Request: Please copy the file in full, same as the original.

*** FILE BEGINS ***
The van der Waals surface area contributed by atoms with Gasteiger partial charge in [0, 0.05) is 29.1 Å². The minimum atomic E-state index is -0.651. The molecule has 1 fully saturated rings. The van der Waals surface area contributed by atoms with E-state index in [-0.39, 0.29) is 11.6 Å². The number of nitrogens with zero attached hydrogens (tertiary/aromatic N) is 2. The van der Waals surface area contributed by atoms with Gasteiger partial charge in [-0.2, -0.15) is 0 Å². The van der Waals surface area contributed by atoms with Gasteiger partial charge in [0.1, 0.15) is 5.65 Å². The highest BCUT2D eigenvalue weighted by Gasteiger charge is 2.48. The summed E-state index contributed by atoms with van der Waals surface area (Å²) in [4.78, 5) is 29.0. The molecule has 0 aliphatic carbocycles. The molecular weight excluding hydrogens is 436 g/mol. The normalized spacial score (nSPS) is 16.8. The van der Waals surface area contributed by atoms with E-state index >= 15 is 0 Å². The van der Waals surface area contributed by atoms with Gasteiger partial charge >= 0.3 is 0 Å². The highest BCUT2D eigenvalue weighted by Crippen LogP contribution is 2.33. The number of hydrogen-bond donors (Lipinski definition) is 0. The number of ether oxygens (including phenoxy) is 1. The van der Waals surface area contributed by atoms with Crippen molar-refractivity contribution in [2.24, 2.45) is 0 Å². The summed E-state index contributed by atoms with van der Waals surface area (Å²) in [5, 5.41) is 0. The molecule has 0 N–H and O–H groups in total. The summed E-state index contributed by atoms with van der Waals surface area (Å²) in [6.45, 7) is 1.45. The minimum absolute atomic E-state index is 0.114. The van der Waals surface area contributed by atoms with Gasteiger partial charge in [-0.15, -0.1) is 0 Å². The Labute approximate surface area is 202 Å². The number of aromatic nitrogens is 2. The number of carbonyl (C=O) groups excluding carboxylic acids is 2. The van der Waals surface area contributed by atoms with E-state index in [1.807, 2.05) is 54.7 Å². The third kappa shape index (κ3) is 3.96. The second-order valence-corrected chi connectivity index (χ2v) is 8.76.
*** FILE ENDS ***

The van der Waals surface area contributed by atoms with Gasteiger partial charge in [0, 0.05) is 29.1 Å². The minimum atomic E-state index is -0.651. The molecule has 1 fully saturated rings. The van der Waals surface area contributed by atoms with E-state index in [-0.39, 0.29) is 11.6 Å². The number of nitrogens with zero attached hydrogens (tertiary/aromatic N) is 2. The van der Waals surface area contributed by atoms with Gasteiger partial charge in [-0.2, -0.15) is 0 Å². The van der Waals surface area contributed by atoms with Gasteiger partial charge in [0.1, 0.15) is 5.65 Å². The highest BCUT2D eigenvalue weighted by Gasteiger charge is 2.48. The summed E-state index contributed by atoms with van der Waals surface area (Å²) in [4.78, 5) is 29.0. The molecule has 0 aliphatic carbocycles. The molecular weight excluding hydrogens is 436 g/mol. The normalized spacial score (nSPS) is 16.8. The van der Waals surface area contributed by atoms with E-state index >= 15 is 0 Å². The van der Waals surface area contributed by atoms with Gasteiger partial charge >= 0.3 is 0 Å². The highest BCUT2D eigenvalue weighted by Crippen LogP contribution is 2.33. The number of hydrogen-bond donors (Lipinski definition) is 0. The number of ether oxygens (including phenoxy) is 1. The van der Waals surface area contributed by atoms with Crippen molar-refractivity contribution in [2.24, 2.45) is 0 Å². The summed E-state index contributed by atoms with van der Waals surface area (Å²) in [5, 5.41) is 0. The molecule has 0 N–H and O–H groups in total. The summed E-state index contributed by atoms with van der Waals surface area (Å²) in [6.45, 7) is 1.45. The minimum absolute atomic E-state index is 0.114. The van der Waals surface area contributed by atoms with Gasteiger partial charge in [-0.15, -0.1) is 0 Å². The Labute approximate surface area is 202 Å². The number of aromatic nitrogens is 2. The number of carbonyl (C=O) groups excluding carboxylic acids is 2. The van der Waals surface area contributed by atoms with E-state index in [1.807, 2.05) is 54.7 Å². The third kappa shape index (κ3) is 3.96. The second-order valence-corrected chi connectivity index (χ2v) is 8.76.